The day of the wedding began around 9am with the groom's family making a payment to the bride's fami!y. This involved everyone from the bride's side lining up and then shaking hands with everyone from the groom's side, like a very, very long, post match handshake. It was very emotional too, with men and women alike, particularly the bride's family, distraught with tears. Everyone had a smear of white powder on their neck or face. When we asked about the significance of this, no-one quite knew, it was just one of those things that was done! The payment was a large pile of woven mats, sugar came, kava, two live pigs, a gas bottle and half a cow.
After this was the church service. Everyone had changed into Sunday best - an amazingly colourful spectacle. The church was Presbyterian and led by a pastor from a neighbouring island. The whole thing was in some ways, very reminiscent of weddings on Muck, with everyone working together to make sure the day went well and guests were properly taken care of! The groom arrived first, with a best man, another man, two girls (groom's maids??) and a flower girl, all in matching red outfits. Then the bride arrived, in a white fitted dress, veil, stiletto sandals and ankle socks. The ceremony was very familiar...just like ours really, although all in Bislama. I could follow most of it and could hum the hymns even if I didn't know the words! During the service, including during the prayer to bless the couple, people got up and started to take close up photos of the bride and groom with their phones, tablets and was very odd! One hymn was announced, others were just started spontaneously by someone in the congregation, but all were unaccompanied and in at least 6 part harmony! When the couple, now married, came back down the aisle, they looked very glum and in all the group photos no-one smiled...just like the photos I have of my grandparents' wedding! Suddenly, the lively string band struck up and people started dancing -.happy dancing people celebrating the marriage of a weeping bride and entourage!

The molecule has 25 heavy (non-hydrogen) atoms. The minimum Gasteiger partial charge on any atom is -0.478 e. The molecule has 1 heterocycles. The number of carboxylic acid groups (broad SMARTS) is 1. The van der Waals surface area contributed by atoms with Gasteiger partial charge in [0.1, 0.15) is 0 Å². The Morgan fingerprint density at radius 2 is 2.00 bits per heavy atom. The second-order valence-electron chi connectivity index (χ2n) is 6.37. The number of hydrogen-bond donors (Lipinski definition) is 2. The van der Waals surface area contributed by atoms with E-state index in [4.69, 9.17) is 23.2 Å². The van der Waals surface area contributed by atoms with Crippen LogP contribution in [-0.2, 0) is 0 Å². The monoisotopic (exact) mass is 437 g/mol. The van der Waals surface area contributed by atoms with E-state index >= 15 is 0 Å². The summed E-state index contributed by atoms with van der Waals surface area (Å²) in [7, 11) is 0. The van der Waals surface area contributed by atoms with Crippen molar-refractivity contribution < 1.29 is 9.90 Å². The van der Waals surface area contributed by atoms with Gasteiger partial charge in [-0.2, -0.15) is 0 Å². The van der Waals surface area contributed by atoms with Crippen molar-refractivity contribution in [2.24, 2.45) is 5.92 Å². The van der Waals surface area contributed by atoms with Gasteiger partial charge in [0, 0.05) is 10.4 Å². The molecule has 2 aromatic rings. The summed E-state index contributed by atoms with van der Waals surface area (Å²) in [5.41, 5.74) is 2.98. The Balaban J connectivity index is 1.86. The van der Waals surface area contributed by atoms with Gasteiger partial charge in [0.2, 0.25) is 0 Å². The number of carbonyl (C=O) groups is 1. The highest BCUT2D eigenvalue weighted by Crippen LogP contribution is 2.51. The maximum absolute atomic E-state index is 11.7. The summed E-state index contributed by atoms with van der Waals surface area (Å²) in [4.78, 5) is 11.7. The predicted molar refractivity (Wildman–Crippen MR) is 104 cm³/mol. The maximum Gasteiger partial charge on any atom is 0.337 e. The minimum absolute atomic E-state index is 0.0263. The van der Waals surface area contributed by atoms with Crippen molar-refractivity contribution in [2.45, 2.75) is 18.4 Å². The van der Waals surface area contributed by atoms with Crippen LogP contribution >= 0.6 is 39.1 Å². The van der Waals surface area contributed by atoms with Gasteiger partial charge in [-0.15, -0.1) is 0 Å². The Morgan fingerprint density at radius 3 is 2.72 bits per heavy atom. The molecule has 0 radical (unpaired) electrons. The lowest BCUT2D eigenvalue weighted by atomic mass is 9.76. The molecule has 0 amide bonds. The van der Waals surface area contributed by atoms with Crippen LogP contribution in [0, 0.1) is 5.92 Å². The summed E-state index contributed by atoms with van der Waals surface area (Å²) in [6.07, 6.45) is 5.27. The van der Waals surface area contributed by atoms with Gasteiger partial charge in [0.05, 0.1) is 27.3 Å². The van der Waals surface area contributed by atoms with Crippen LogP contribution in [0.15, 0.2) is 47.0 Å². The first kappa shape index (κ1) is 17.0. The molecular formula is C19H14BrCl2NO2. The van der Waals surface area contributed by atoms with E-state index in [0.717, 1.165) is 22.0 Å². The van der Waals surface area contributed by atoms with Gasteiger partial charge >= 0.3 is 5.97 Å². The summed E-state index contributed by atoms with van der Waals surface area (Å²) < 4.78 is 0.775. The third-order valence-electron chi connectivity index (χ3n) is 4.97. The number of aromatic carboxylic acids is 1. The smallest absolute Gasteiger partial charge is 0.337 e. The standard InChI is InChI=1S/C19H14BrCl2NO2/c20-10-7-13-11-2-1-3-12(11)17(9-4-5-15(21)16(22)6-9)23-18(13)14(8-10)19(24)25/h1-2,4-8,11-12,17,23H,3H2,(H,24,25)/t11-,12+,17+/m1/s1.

Then there was a large lunch, which we were invited to share and then the groom left with his family and the bride stayed with hers. A huge amount of the prepared food was divided up for the guests to take away. Each village was allocated a heap of meat, veg and laplap and then each village divided that up among the families who had attended. After that, the bride was led to her new husbands home. The string band leading the way, then people carrying the wedding gifts, then the tearful bride and her bridesmaids. When this procession reached the grooms house, members of the grooms family came dancing and smiling out to escort the bride to her new husband. More tears and speeches and we decided to call it a day! (It was now 5pm!) The dancing and music went on all night and boats laden with guests left last night with more this morning. We left too and had a great sail back to Port Havannah, where we plan to go ashore for dinner this evening as a change from laplap and root veg, which we have lived on all week, generously provided by our hosts.
We were very privileged to be a part of such an amazing event and I really hope that the bride and groom live happily ever after!
Vessel Name: Tuarangi
Vessel Make/Model: William Atkins Ingrid
Hailing Port: Nelson
Crew: Simon and Barbara Graves
About: From Nelson. New Zealand and formerly the Isle of Muck.
Tuarangi's Photos - Main
Our trip to Stewart Island
34 Photos
Created 2 January 2022